NASA spacecraft zooms to new asteroid after dropping capsule on Earth (Image Credit: Mashable)
The robot, which has been flying for seven years on the space agency’s OSIRIS-Rex asteroid sample return mission, won’t get a break anytime soon. About 20 minutes after releasing the capsule containing bits of Bennu from 63,000 miles above Earth, the craft fired its thrusters to avoid following it into Earth’s atmosphere. That maneuver officially triggered the beginning of a new mission — OSIRIS-Apex — a journey to yet another asteroid that scientists once feared could hit Earth in the future.
If all goes according to plan, the spacecraft that dozens of scientists and engineers have affectionately called O-Rex, will reach Apophis, a stony near-Earth asteroid, in 2029.
That meant as some of the OSIRIS-Rex team, short for Origins, Spectral Interpretation, Resource Identification, and Security Regolith Explorer, were popping champagne, others were laser-focused on getting the scrappy spacecraft to its next destination, said Sandy Freund, Lockheed Martin’s OSIRIS-Rex program manager. She remained with the 20 flight controllers based in Littleton, Colorado, during the intense event.
“No alcoholic beverages allowed at work, plus it’ll be very early in the morning,” she told Mashable two days before the capsule landing. “We actually had a whole conversation about when and if we should eat breakfast in the four hours between the capsule’s release and entry.”
Instead, they had to wolf down Flamin’ Hot Asteroids Cheetos and get back to work to ensure a divert engine burn would send the spacecraft away from Earth. The spacecraft “missed” the planet by just 485 miles.
OSIRIS-Apex, which stands for OSIRIS-Apophis Explorer, is a mission that will send the spacecraft to Apophis soon after the rock’s close approach of Earth in April 2029. Apophis, discovered in 2004, was selected because scientists believed it had a chance of hitting Earth in the future. Learning about the asteroid could be helpful in future efforts to deflect it, should that ever become necessary.
For what it’s worth, scientists now say Apophis won’t collide with Earth for at least 100 years.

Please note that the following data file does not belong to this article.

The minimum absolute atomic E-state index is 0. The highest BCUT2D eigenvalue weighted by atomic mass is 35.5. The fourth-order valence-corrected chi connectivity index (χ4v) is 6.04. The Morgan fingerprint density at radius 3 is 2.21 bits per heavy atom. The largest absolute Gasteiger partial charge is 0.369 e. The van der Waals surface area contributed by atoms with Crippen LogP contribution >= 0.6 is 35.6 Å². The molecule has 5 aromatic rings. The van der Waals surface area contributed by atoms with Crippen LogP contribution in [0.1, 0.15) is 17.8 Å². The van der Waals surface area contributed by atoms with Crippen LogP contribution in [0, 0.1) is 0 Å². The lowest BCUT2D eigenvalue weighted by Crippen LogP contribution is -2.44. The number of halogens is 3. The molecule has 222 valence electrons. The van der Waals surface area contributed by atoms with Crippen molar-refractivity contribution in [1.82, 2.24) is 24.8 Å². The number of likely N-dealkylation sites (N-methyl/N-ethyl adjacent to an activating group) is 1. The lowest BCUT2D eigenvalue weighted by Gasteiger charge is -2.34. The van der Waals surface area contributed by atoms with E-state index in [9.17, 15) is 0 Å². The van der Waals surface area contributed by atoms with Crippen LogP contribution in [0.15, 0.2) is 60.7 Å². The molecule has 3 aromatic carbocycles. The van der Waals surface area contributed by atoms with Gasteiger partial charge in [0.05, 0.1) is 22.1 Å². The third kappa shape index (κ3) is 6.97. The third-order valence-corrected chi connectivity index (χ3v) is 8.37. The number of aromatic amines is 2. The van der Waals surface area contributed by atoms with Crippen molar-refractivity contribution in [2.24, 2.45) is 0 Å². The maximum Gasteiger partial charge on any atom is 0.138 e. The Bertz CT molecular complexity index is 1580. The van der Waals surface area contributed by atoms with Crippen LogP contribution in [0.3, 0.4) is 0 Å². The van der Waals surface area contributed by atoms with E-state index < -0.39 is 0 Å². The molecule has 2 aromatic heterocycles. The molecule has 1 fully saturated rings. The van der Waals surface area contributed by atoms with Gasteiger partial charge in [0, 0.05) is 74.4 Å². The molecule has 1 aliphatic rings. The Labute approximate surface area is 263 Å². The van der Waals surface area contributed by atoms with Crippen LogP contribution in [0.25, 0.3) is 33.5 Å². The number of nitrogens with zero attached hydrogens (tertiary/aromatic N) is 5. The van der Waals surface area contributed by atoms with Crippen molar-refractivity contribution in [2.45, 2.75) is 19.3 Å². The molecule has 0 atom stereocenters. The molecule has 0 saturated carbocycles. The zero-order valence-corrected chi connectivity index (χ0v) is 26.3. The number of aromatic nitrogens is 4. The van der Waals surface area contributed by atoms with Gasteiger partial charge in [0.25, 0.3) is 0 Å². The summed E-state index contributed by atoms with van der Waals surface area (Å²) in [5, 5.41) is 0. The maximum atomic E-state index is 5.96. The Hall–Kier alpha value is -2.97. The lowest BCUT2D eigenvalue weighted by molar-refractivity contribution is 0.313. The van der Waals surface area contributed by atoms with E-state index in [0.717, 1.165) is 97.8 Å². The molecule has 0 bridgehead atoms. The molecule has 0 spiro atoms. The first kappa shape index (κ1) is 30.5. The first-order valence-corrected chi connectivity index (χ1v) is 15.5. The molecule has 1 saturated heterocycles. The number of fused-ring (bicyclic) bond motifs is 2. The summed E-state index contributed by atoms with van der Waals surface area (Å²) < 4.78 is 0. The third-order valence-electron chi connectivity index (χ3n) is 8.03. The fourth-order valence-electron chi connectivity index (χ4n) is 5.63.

Credit: University of Arizona illustration
Millions of space rocks orbit the sun. They’re the rocky rubble left over from the formation of the solar system about 4.6 billion years ago. Most of that ancient detritus is too far away to pose a threat to this planet. The majority are in the main asteroid belt between Mars and Jupiter, but occasionally rocks get nudged into the inner solar system, relatively closer to Earth.
Scientists are, however, keeping a close watch on 30,000 large objects out there and estimate there could be 15,000 or so more waiting to be discovered. Using powerful telescopes to scan the sky, astronomers are finding about 500 new sizable space rocks in Earth’s solar system neighborhood each year.
“When I started working with asteroids after college, Apophis was the poster child for hazardous asteroids,” said Davide Farnocchia of NASA’s Center for Near-Earth Object Studies in a 2021 statement. “There’s a certain sense of satisfaction to see it removed from the risk list, and we’re looking forward to the science we might uncover during its close approach in 2029.”
Apophis will come within 20,000 miles of Earth — less than one-tenth the distance between Earth and the moon — in 2029. That’s close enough that people in the Eastern Hemisphere should be able to see the 1,000-foot-wide space rock without binoculars or a telescope, according to NASA.
Though the spacecraft’s mechanisms to collect a sample are no longer in place, the robot will snap pictures and collect data on how our planet’s gravity affects Apophis’ orbit, spin, and surface. It’ll remain there for 18 months.
But first it must travel six more years and make several laps around the sun.